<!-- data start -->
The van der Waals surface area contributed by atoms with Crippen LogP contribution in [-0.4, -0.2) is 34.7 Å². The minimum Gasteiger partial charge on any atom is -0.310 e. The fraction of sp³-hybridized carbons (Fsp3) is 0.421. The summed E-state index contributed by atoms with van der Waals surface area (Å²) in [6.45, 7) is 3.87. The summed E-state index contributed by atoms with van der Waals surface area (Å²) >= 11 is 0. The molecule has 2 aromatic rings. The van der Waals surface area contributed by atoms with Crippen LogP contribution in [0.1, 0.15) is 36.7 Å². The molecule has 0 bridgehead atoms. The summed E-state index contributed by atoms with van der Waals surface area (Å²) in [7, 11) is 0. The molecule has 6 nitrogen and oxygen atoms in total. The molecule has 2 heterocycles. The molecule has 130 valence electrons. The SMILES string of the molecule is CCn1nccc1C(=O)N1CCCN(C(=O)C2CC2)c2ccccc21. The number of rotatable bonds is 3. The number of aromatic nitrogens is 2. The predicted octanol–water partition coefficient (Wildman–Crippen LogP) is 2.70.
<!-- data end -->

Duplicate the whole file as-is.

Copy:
The van der Waals surface area contributed by atoms with Crippen LogP contribution in [-0.4, -0.2) is 34.7 Å². The minimum Gasteiger partial charge on any atom is -0.310 e. The fraction of sp³-hybridized carbons (Fsp3) is 0.421. The summed E-state index contributed by atoms with van der Waals surface area (Å²) in [6.45, 7) is 3.87. The summed E-state index contributed by atoms with van der Waals surface area (Å²) >= 11 is 0. The molecule has 2 aromatic rings. The van der Waals surface area contributed by atoms with Crippen LogP contribution in [0.1, 0.15) is 36.7 Å². The molecule has 0 bridgehead atoms. The summed E-state index contributed by atoms with van der Waals surface area (Å²) in [7, 11) is 0. The molecule has 6 nitrogen and oxygen atoms in total. The molecule has 2 heterocycles. The molecule has 130 valence electrons. The SMILES string of the molecule is CCn1nccc1C(=O)N1CCCN(C(=O)C2CC2)c2ccccc21. The number of rotatable bonds is 3. The number of aromatic nitrogens is 2. The predicted octanol–water partition coefficient (Wildman–Crippen LogP) is 2.70.